The Florida Strawberry Festival’s annual Lamb contests are some of the most unique agriculture shows in Florida.
The Patterson Co. Livestock Arena is filled with laughing guests every year as local youth participate in a Lamb Costume Contest, the Lamb Jumping Contest, the Lamb Showmanship Contest and the Lamb Show.
“Honestly I think all of the livestock shows are important to showcase to the public how well these animals are taken care of,” chairman Rhonda Burnett said. “Lots of animal agriculture gets a bad rap by people that have no idea what they’re talking about. Patrons, I think, are sometimes shocked when they talk to the kids about their project, whether its lamb, berries, steer or anything else, and they find how educated and passionate our youth are.”
The lamb shows began in the early 90s and have since grown into beloved events. Jim Jeffries, Festival board member, was there when it all began. They thought about adding a market sale, but decided against it because of the success of the pig and steer sales at the same festival. They feared detracting from the other sales so they came up with the idea of adding a show to the lineup.
“It wasn’t long after the early event that they added the other lamb contests to the schedule,” Jeffries said. “The Jumping Contest is really popular. They have a high jump, which is only about a foot tall of course. Then they have the costume contest. It really challenges kids and it’s amazing what they come up with.”
The jumping contests are one of the more lighthearted agriculture shows at the festival. You can see youth take their lambs around the ring and have them attempt to make mild jumps. It doesn’t take long to suss out who has practiced at home and who is winging it with their fluffy companions.
Burnett said working with lambs is one of the best ways for a youth that is interested in agriculture to dip their toes in the industry. She said the animals are “more manageable” and children can start younger and still be able to handle the fluffy creatures in the ring.
Another benefit is the rigorous judging requirements for the Lamb Showmanship. There are so many intricacies to the show it ultimately makes phenomenal leaders in the ring. The committee does its best to find qualified judges from across the state, but with sheep not being a major industry here they sometimes head up into Georgia to find the perfect match for the contest. After all, the festival wants the youth to learn meaningful lessons based on the feedback from those who judge the competitions.
“If they can learn to show a sheep when they’re young, they can do anything,” Burnett said. “There are so many more ‘rules,’ if they can learn that they can show anything. The ewes are sweet and a great place to start with kids.”
What draws in crowds from across the state, however, is the unique and often hilarious Lamb Costume Contest.
You never know what you’ll see when you gather around the arena for the costume show. Last year children dressed their lambs up as airplanes, dragons and a Dalmatian. One young student dressed up as a baker and had her lamb pull a giant cake around the arena. As it approached the judges the cake began to move and her little sister popped out of the decadent dessert.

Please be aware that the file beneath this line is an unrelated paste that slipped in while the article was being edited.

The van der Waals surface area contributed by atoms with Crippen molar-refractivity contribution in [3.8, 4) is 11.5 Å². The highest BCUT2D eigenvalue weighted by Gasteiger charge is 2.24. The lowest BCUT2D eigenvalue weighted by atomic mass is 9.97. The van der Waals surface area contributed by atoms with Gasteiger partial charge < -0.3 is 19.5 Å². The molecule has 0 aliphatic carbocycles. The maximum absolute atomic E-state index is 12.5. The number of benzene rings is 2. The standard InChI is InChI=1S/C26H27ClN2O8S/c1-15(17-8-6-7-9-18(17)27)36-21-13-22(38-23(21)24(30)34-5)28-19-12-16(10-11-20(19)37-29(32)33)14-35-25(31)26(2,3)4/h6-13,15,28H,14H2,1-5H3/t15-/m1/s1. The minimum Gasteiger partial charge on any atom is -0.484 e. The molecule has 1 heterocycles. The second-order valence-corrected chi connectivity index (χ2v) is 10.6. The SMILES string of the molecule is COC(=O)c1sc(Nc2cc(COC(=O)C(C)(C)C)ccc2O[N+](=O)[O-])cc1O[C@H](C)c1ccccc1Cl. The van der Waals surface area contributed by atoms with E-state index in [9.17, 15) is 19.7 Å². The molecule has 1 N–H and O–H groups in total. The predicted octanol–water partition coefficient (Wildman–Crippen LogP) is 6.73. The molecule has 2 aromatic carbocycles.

Judges have quite a challenge selecting winners from the sometimes 30-40 contestants in the Best Overall, Most Elegant, Most Colorful, Most Creative, Funniest and Most Original categories. after the hordes of children wrangle their elaborately decorated sheep into the ring they slowly walk them around, highlighting every nuance of the outfit for the crowd and ecstatic judges.
The contestants range from five years old to 18 years old and many make it a tradition to come back every year with more creative and innovative designs. She said as a committee they are always excited when they see names pop up from the year before because they know they’re going to bring their A-game. It’s bittersweet in a way, as Burnett said they’ve watched generations grow up and move on to mentoring others.
She became involved with the show after her daughter, who was age eight at the time, began participating. Burnett educated herself on the process of raising and showing sheep and soon her entire family became heavily invested in the program. It wasn’t long before she was approached to take over. Her daughter is now 31, but Burnett continues to pour into the program.
“One year I remember the contestant was Cinderella and she had her horses and pumpkin carriage,” Burnett said. “The contestant had their two sheep be the horses and they pulled the pumpkin. A couple years ago we had a Roman soldier and the sheep was a horse pulling a chariot. Their little sister was dressed up like a Roman goddess and rode in the chariot. You never know what you’ll see.”
The Lamb Jumping Contests is on March 4 at 2:30 p.m. The costume contest is the same day at 7 p.m. The Lamb Showmanship competition is March 5 at 3 p.m. and the Lamb Show is at 5 p.m.